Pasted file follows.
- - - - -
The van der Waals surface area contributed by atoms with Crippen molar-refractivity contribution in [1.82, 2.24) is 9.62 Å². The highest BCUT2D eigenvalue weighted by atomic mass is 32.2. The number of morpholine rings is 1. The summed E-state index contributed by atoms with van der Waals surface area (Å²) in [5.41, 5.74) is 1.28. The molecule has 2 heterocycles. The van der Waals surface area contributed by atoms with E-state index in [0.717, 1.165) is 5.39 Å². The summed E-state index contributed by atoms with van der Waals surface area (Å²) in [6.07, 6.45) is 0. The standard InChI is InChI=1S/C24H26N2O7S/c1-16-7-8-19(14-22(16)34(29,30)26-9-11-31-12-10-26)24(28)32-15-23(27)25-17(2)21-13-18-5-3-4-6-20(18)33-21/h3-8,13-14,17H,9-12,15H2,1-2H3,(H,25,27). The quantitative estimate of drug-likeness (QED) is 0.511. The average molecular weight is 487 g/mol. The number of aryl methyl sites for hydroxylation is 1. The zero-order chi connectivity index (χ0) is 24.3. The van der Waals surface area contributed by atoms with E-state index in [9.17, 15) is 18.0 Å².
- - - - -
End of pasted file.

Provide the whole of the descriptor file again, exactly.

The van der Waals surface area contributed by atoms with Crippen molar-refractivity contribution in [1.82, 2.24) is 9.62 Å². The highest BCUT2D eigenvalue weighted by atomic mass is 32.2. The number of morpholine rings is 1. The summed E-state index contributed by atoms with van der Waals surface area (Å²) in [5.41, 5.74) is 1.28. The molecule has 2 heterocycles. The van der Waals surface area contributed by atoms with E-state index in [0.717, 1.165) is 5.39 Å². The summed E-state index contributed by atoms with van der Waals surface area (Å²) in [6.07, 6.45) is 0. The standard InChI is InChI=1S/C24H26N2O7S/c1-16-7-8-19(14-22(16)34(29,30)26-9-11-31-12-10-26)24(28)32-15-23(27)25-17(2)21-13-18-5-3-4-6-20(18)33-21/h3-8,13-14,17H,9-12,15H2,1-2H3,(H,25,27). The quantitative estimate of drug-likeness (QED) is 0.511. The average molecular weight is 487 g/mol. The number of aryl methyl sites for hydroxylation is 1. The zero-order chi connectivity index (χ0) is 24.3. The van der Waals surface area contributed by atoms with E-state index in [9.17, 15) is 18.0 Å².